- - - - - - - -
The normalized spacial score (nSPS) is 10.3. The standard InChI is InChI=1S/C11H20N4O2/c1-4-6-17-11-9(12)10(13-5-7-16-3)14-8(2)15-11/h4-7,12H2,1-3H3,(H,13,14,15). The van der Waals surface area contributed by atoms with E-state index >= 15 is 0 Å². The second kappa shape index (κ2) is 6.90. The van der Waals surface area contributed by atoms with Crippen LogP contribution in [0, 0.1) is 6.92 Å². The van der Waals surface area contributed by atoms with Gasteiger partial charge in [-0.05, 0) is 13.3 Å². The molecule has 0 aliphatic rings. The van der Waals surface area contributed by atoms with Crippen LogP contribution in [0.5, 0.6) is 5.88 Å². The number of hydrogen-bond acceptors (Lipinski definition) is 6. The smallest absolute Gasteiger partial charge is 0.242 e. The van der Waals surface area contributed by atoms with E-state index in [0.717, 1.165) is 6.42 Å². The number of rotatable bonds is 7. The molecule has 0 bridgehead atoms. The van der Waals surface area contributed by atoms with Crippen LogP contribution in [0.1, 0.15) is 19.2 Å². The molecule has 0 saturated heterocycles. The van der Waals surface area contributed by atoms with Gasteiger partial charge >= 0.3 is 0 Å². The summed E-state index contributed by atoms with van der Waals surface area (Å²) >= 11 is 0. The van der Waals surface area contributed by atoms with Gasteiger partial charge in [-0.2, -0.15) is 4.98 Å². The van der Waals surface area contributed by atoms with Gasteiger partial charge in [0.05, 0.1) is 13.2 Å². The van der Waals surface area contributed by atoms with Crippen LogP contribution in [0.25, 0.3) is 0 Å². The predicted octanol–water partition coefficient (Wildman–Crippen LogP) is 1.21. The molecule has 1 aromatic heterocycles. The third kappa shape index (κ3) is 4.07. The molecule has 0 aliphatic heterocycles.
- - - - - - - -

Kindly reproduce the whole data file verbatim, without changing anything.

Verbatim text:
The normalized spacial score (nSPS) is 10.3. The standard InChI is InChI=1S/C11H20N4O2/c1-4-6-17-11-9(12)10(13-5-7-16-3)14-8(2)15-11/h4-7,12H2,1-3H3,(H,13,14,15). The van der Waals surface area contributed by atoms with E-state index >= 15 is 0 Å². The second kappa shape index (κ2) is 6.90. The van der Waals surface area contributed by atoms with Crippen LogP contribution in [0, 0.1) is 6.92 Å². The van der Waals surface area contributed by atoms with Gasteiger partial charge in [-0.05, 0) is 13.3 Å². The molecule has 0 aliphatic rings. The van der Waals surface area contributed by atoms with Crippen LogP contribution in [0.5, 0.6) is 5.88 Å². The number of hydrogen-bond acceptors (Lipinski definition) is 6. The smallest absolute Gasteiger partial charge is 0.242 e. The van der Waals surface area contributed by atoms with E-state index in [0.717, 1.165) is 6.42 Å². The number of rotatable bonds is 7. The molecule has 0 bridgehead atoms. The van der Waals surface area contributed by atoms with Crippen LogP contribution in [0.1, 0.15) is 19.2 Å². The molecule has 0 saturated heterocycles. The van der Waals surface area contributed by atoms with Gasteiger partial charge >= 0.3 is 0 Å². The summed E-state index contributed by atoms with van der Waals surface area (Å²) >= 11 is 0. The van der Waals surface area contributed by atoms with Gasteiger partial charge in [-0.2, -0.15) is 4.98 Å². The van der Waals surface area contributed by atoms with Gasteiger partial charge in [0.05, 0.1) is 13.2 Å². The van der Waals surface area contributed by atoms with Crippen LogP contribution in [0.25, 0.3) is 0 Å². The predicted octanol–water partition coefficient (Wildman–Crippen LogP) is 1.21. The molecule has 1 aromatic heterocycles. The third kappa shape index (κ3) is 4.07. The molecule has 0 aliphatic heterocycles.